Social Compassion in Legislation (SCIL) is a 501(c)(4) nonprofit animal welfare organization working on solutions to pet overpopulation through state and local policy changes and implementation, community outreach, education and private and public programs.
Our legislative projects are focused not only on reducing pet overpopulation, but also reducing the high associated costs to taxpayers.
Additionally, we work on innovative public and private programs that promote and generate private funds for local agencies, such as The Pet Lover’s License Plate program, which will generate funds for local programs to promote spay and neutering of companion animals.
SCIL was founded in 2007 and has no paid staff; we are a volunteer organization. Donations go directly to our legislative campaigns; our work relies on donations from animal lovers like you.
100% of your donation goes to legislative goals in California, including spay and neuter legislation and anti-puppy mill legislation. SCIL has no paid employees and is run completely by volunteers.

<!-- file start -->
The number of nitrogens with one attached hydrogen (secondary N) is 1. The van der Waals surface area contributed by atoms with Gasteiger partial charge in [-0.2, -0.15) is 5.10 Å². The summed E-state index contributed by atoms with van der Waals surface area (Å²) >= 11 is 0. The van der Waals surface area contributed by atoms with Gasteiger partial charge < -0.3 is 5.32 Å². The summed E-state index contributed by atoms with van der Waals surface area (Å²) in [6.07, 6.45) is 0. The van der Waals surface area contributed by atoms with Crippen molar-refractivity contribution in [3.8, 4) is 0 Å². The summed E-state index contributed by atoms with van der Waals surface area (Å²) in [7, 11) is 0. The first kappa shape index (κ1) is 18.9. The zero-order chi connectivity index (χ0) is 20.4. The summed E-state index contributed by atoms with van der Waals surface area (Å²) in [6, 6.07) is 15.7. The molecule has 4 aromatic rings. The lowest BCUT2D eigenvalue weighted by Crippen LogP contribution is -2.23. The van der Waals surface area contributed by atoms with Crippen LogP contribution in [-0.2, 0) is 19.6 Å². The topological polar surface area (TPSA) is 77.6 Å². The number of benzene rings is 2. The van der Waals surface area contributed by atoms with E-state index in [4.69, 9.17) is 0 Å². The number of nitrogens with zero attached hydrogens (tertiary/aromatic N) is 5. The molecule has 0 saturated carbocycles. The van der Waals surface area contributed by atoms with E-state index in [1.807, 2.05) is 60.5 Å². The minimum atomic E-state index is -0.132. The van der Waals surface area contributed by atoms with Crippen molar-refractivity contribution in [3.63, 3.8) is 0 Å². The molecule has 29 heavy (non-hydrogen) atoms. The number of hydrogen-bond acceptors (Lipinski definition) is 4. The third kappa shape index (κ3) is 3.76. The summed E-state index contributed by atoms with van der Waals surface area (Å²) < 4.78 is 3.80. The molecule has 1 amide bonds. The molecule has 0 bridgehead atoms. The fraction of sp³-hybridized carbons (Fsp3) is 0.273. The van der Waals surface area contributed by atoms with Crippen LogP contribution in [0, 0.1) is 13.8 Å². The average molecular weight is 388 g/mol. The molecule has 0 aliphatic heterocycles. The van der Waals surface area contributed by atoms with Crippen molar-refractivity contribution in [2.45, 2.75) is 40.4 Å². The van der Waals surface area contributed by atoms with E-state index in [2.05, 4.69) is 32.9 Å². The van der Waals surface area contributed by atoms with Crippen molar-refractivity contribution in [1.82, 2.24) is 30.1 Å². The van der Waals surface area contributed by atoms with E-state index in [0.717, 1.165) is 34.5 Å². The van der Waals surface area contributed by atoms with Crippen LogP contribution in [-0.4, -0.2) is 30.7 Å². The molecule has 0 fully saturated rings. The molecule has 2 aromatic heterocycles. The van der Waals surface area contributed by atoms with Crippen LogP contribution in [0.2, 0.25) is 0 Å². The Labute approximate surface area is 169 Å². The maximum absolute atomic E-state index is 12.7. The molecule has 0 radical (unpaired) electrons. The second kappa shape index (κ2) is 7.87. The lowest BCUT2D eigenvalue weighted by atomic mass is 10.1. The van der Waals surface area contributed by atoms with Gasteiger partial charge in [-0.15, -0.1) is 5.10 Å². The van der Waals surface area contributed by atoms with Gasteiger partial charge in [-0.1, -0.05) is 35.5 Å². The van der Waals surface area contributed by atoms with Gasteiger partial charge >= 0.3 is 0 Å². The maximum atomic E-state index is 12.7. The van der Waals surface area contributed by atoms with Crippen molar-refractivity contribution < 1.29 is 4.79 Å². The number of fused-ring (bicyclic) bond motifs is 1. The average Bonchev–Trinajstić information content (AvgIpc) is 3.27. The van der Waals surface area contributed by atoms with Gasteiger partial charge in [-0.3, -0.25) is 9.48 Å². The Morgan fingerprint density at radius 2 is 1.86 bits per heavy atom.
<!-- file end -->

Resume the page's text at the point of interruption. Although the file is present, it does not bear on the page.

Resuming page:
Contributions to SCIL are used for political and legislative purposes and are not tax deductible.
Each year, over $250 million dollars is spent housing and euthanizing homeless dogs and cats in California1. Approximately 1 million dogs and cats enter California’s shelters each year, and over half of them are euthanized (killed) simply because there are not enough homes2.
This enormous number of homeless pets actually means that every dog born in the state of California today has nearly a 1 in 4 chance of ultimately becoming homeless and dying in a shelter3. Two-thirds of the cats entering California shelters are euthanized2. And, the number of dogs and cats entering our shelters is currently on the rise2.
One of SCIL's primary goals is to pass comprehensive spay & neuter legislation across California. This type of legislation provides a reasonable, fiscally responsible step towards reducing pet overpopulation in California. Typically, the legislation simply requires that dogs be spayed or neutered unless their owner/guardian obtains an unaltered dog license when they license their animal. Frequently this legislation also requires that roaming cats be spayed and neutered by their owner/guardian.